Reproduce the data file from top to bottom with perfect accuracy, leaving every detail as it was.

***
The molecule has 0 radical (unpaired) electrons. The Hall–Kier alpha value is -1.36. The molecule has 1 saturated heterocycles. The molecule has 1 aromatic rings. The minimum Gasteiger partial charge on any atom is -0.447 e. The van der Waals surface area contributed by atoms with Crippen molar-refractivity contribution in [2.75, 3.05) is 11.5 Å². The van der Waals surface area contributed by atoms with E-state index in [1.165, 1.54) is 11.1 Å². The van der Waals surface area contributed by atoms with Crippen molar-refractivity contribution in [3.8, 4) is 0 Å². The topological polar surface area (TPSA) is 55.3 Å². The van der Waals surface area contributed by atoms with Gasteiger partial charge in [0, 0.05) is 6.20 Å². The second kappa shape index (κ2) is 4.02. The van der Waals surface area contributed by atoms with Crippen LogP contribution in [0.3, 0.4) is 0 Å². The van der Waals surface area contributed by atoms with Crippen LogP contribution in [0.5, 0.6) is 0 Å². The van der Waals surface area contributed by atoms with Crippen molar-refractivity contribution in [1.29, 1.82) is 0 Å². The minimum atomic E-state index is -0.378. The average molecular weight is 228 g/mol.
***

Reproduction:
The molecule has 0 radical (unpaired) electrons. The Hall–Kier alpha value is -1.36. The molecule has 1 saturated heterocycles. The molecule has 1 aromatic rings. The minimum Gasteiger partial charge on any atom is -0.447 e. The van der Waals surface area contributed by atoms with Crippen molar-refractivity contribution in [2.75, 3.05) is 11.5 Å². The van der Waals surface area contributed by atoms with E-state index in [1.165, 1.54) is 11.1 Å². The van der Waals surface area contributed by atoms with Crippen molar-refractivity contribution in [3.8, 4) is 0 Å². The topological polar surface area (TPSA) is 55.3 Å². The van der Waals surface area contributed by atoms with Gasteiger partial charge in [0, 0.05) is 6.20 Å². The second kappa shape index (κ2) is 4.02. The van der Waals surface area contributed by atoms with Crippen LogP contribution in [0.3, 0.4) is 0 Å². The van der Waals surface area contributed by atoms with Crippen LogP contribution in [0.5, 0.6) is 0 Å². The van der Waals surface area contributed by atoms with Crippen molar-refractivity contribution in [1.29, 1.82) is 0 Å². The minimum atomic E-state index is -0.378. The average molecular weight is 228 g/mol.